3. What is the central point of this parable?

    The overall point of this parable is that we have a job to do that we can not be caught without doing. We are not called to just go through this life until the Lord arrives. We are called or commissioned to establish his kingdom—to prepare the way and stay ready.

    4. What, if anything, do you find particularly difficult to understand about this parable? What about it seems clear? What is your response to it?

  3. Ryan Schulze says:

    1. In Luke’s parable about the master’s return, who are the characters in the story and who do they represent?
    The master is Jesus. I assume the house is referring to the church. And the managers are those in leadership positions in the church. But there is probably a larger metaphor here as well, that all those who have been placed in charge of something while Christ is not here are equally as responsible as managers. We all have something to steward and we will all be judged by how well we steward it.

    2. What issue does this particular parable address, and what is the outcome of the story?
    There’s an urgency to stewardship. We can’t steward with the mindset that one day we will get it together. Today is the day to get it together.

    3. What is the central point of this parable?
    See above. I guess the problem is that we aren’t always acting as if it is urgent. We as people tend to put off things that could and should be done today till tomorrow.

    4. What, if anything, do you find particularly difficult to understand about this parable? What about it seems clear? What is your response to it?
    We can’t know when God will return. The faith to stay faithful in the midst of that is difficult. It feels like perfection is the only thing that will suffice, as the master could come at any moment of weakness or sin or failure. Thinking about that, I have to believe in God’s sovereignty to know that there is a pattern or posture to faithfulness, not necessarily a perfection in it. We strive therefore for a life with patterns of faithfulness, and postures of repentance.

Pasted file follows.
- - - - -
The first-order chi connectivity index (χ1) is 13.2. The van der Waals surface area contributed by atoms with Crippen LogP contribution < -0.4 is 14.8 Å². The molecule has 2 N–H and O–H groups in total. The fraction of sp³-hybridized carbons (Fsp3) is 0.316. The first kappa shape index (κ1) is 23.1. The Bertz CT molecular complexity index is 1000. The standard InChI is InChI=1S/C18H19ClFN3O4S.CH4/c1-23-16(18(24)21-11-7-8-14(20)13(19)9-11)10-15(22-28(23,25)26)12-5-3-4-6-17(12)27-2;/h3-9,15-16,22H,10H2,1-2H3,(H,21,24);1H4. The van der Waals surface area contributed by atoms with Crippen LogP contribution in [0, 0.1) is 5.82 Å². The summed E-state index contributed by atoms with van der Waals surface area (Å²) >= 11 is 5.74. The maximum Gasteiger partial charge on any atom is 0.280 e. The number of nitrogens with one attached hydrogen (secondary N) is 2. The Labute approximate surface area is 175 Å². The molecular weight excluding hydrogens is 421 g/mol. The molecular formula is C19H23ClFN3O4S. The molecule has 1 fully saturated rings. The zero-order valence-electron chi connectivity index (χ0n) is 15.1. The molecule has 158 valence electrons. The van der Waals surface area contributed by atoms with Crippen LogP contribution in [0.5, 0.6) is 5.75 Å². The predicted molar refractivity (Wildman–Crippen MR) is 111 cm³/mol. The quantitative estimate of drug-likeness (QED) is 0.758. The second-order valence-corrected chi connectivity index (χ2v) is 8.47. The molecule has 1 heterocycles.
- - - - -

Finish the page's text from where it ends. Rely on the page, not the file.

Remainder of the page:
4. Kevin says:

    Day 5: 1. The groom represents Christ, and the brides represent us as people.

    2. It shows the that we need to be prepared, but also consistent. We should be chasing after the Lord always, because when he comes, we’re gonna want to be right there with him, not ashamed trying to clean things up.

    3. Stay on your guard. Be a man of God always. Be resentful to God and praise his holy name.

    4. The clarity of wanting to be with the Lord comes out to me. God is our ultimate judge, and I want to be on the good side. Not that I won’t have sinned, but I will walk in the way of the Lord the best I can and bring others along with me.

  5. Tim Bowditch says:

    I am reminded in verse 37 of 1 Peter 5:8

    “Be alert and of sober mind. Your enemy the devil prowls around like a roaring lion looking for someone to devour.”

    And Mark mentioned “Be Alert” 3 different times in the passage. The spiritual image of sleepwalking through life is played on here several times in these passages. I am convinced that it is a clear representation of many Christians and non-believers who are not alert and awake to the calling of God on our lives.